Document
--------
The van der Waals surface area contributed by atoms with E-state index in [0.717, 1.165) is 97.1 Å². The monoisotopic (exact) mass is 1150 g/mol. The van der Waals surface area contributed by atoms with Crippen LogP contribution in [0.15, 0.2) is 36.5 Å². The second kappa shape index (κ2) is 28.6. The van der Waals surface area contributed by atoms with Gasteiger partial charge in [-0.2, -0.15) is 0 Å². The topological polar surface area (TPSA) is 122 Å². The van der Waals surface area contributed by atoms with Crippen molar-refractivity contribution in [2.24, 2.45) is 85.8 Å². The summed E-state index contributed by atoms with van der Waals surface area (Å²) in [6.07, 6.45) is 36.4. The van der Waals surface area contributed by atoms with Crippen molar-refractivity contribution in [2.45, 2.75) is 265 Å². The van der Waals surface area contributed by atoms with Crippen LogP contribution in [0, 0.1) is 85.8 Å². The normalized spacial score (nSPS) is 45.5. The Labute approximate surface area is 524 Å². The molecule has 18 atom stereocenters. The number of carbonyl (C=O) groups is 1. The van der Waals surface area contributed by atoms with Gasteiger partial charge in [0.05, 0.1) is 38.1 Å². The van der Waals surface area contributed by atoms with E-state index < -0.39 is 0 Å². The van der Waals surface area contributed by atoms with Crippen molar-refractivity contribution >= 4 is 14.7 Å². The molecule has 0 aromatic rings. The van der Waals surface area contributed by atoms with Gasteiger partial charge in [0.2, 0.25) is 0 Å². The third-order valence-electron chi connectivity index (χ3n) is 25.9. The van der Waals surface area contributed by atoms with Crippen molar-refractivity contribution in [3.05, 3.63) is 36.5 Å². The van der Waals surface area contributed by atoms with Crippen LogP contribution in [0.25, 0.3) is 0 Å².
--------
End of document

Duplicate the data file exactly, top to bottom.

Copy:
The van der Waals surface area contributed by atoms with E-state index in [0.717, 1.165) is 97.1 Å². The monoisotopic (exact) mass is 1150 g/mol. The van der Waals surface area contributed by atoms with Crippen LogP contribution in [0.15, 0.2) is 36.5 Å². The second kappa shape index (κ2) is 28.6. The van der Waals surface area contributed by atoms with Gasteiger partial charge in [-0.2, -0.15) is 0 Å². The topological polar surface area (TPSA) is 122 Å². The van der Waals surface area contributed by atoms with Crippen molar-refractivity contribution in [2.24, 2.45) is 85.8 Å². The summed E-state index contributed by atoms with van der Waals surface area (Å²) in [6.07, 6.45) is 36.4. The van der Waals surface area contributed by atoms with Crippen molar-refractivity contribution in [2.45, 2.75) is 265 Å². The van der Waals surface area contributed by atoms with Crippen LogP contribution in [0, 0.1) is 85.8 Å². The normalized spacial score (nSPS) is 45.5. The Labute approximate surface area is 524 Å². The molecule has 18 atom stereocenters. The number of carbonyl (C=O) groups is 1. The van der Waals surface area contributed by atoms with Gasteiger partial charge in [0.05, 0.1) is 38.1 Å². The van der Waals surface area contributed by atoms with E-state index < -0.39 is 0 Å². The van der Waals surface area contributed by atoms with Crippen molar-refractivity contribution >= 4 is 14.7 Å². The molecule has 0 aromatic rings. The van der Waals surface area contributed by atoms with Gasteiger partial charge in [0.2, 0.25) is 0 Å². The third-order valence-electron chi connectivity index (χ3n) is 25.9. The van der Waals surface area contributed by atoms with Crippen molar-refractivity contribution in [3.05, 3.63) is 36.5 Å². The van der Waals surface area contributed by atoms with Crippen LogP contribution in [0.25, 0.3) is 0 Å².